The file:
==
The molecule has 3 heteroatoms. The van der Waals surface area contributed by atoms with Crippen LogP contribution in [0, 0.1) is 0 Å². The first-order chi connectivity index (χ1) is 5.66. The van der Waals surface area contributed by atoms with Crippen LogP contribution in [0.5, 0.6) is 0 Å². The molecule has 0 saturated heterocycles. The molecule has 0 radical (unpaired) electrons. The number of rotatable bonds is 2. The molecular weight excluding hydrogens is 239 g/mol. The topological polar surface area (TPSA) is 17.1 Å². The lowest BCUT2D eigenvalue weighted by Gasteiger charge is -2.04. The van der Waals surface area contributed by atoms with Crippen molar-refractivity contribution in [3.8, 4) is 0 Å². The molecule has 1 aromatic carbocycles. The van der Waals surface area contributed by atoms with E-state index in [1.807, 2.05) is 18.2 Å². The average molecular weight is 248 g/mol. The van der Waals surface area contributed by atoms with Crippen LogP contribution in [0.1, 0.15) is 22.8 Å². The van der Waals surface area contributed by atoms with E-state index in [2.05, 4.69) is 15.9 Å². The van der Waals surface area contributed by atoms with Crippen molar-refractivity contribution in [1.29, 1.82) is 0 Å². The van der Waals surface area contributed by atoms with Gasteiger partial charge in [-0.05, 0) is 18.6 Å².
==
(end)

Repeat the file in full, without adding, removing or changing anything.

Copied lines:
The molecule has 3 heteroatoms. The van der Waals surface area contributed by atoms with Crippen LogP contribution in [0, 0.1) is 0 Å². The first-order chi connectivity index (χ1) is 5.66. The van der Waals surface area contributed by atoms with Crippen LogP contribution in [0.5, 0.6) is 0 Å². The molecule has 0 saturated heterocycles. The molecule has 0 radical (unpaired) electrons. The number of rotatable bonds is 2. The molecular weight excluding hydrogens is 239 g/mol. The topological polar surface area (TPSA) is 17.1 Å². The lowest BCUT2D eigenvalue weighted by Gasteiger charge is -2.04. The van der Waals surface area contributed by atoms with Crippen molar-refractivity contribution in [3.8, 4) is 0 Å². The molecule has 1 aromatic carbocycles. The van der Waals surface area contributed by atoms with E-state index in [1.807, 2.05) is 18.2 Å². The average molecular weight is 248 g/mol. The van der Waals surface area contributed by atoms with Crippen LogP contribution in [0.1, 0.15) is 22.8 Å². The van der Waals surface area contributed by atoms with E-state index in [2.05, 4.69) is 15.9 Å². The van der Waals surface area contributed by atoms with Crippen molar-refractivity contribution in [1.29, 1.82) is 0 Å². The van der Waals surface area contributed by atoms with Gasteiger partial charge in [-0.05, 0) is 18.6 Å².